Learn from history. If you’re organizing a competition, research how fairness is ensured in similar competitions and find out what complaints people have voiced regarding unfair tech challenges. Don’t repeat other people’s mistakes, avoid them.

#13: Environment Conducive To “Flow” For Coders

flow stream

Aim for that zen-like state of “flow,” sort of like this idyllic stream appears to have achieved.

For certain aspects of coding or hacking systems (concept of flow applies to more topics than just coding), the most valuable work is done during an extended period of concentration, which is often called “flow”.

The concept of flow was brought up earlier in this series in the post focused on health. In that post, Joel Spolsky was quoted as saying flow is especially important to coders becauseWith programmers…productivity depends on being able to juggle a lot of little details in short term memory all at once. Any kind of interruption can cause these details to come crashing down. When you resume work, you can’t remember any of the details (like local variable names you were using, or where you were up to in implementing that search algorithm)…”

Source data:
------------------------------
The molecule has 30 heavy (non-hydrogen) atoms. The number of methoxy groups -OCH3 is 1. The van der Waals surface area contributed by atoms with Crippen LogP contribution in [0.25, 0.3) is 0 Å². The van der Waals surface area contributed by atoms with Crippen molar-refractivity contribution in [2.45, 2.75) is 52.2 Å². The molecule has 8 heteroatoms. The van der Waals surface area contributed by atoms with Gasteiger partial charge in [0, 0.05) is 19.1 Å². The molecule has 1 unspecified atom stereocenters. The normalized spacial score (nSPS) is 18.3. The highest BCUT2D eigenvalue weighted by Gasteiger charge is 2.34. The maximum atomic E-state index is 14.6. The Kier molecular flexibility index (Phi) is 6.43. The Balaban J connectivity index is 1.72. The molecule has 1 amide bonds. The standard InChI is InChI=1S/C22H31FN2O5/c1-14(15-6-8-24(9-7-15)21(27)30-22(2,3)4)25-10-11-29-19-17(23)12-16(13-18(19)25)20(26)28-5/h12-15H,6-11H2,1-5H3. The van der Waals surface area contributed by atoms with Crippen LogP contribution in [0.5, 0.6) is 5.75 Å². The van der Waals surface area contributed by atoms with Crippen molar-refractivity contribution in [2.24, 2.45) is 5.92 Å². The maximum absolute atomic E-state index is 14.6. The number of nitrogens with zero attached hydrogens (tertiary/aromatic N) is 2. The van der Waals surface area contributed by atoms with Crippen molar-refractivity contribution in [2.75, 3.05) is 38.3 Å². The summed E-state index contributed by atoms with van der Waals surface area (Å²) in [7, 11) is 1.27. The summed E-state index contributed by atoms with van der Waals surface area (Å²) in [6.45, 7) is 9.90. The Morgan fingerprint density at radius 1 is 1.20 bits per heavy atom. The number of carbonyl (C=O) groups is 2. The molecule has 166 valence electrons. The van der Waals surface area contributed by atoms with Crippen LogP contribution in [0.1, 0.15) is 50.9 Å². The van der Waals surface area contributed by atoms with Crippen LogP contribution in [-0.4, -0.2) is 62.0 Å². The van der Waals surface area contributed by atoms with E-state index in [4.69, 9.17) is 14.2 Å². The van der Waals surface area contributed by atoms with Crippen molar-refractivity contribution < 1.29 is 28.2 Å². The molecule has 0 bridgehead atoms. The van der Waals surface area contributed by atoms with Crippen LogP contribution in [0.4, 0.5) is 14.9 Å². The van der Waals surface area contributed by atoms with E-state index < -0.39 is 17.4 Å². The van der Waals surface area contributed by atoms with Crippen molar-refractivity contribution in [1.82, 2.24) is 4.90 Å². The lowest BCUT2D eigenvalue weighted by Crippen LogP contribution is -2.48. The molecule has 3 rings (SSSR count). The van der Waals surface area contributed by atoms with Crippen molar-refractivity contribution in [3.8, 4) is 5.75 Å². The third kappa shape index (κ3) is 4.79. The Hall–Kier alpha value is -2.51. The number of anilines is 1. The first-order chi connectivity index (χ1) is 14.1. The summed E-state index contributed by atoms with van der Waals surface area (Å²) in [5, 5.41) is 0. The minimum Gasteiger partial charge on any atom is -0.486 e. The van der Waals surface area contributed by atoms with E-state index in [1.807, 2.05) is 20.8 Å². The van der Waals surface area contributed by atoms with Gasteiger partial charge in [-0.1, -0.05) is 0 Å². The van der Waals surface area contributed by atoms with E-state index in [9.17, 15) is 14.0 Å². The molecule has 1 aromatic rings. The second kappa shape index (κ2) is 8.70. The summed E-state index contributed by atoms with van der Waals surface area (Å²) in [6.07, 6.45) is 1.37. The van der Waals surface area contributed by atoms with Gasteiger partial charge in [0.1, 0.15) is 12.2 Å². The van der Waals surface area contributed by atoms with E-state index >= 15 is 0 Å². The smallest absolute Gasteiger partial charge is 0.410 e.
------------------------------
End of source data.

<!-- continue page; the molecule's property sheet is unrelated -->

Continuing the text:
What this means is that an event involving writing code will be most productive if it is structured to include long periods where the programmers can figure out and design their code, as well as extended sessions of writing the code itself. Not all developers will want to code through the night or be programming for more than two or three hours at a time. However, there are valid reasons to provide the option for coders to do overnight or long-session programming at a tech event.

  • First, and foremost, as Andrew H says, “The experience of programming in the zone…was tremendously satisfying, relaxing and…hyper-productive. It was not an everyday experience. It could not be planned or scheduled. I could not force myself into the state.
  • Coding competitions usually have limited time for programming, often 24 hours or a weekend
  • Some developers enjoy, or are most productive, working at night
  • The tech event may be one of the few times the members of a project team are together in the same location

Think about ways you can organize coding events so developers have the best chance of achieving flow, including: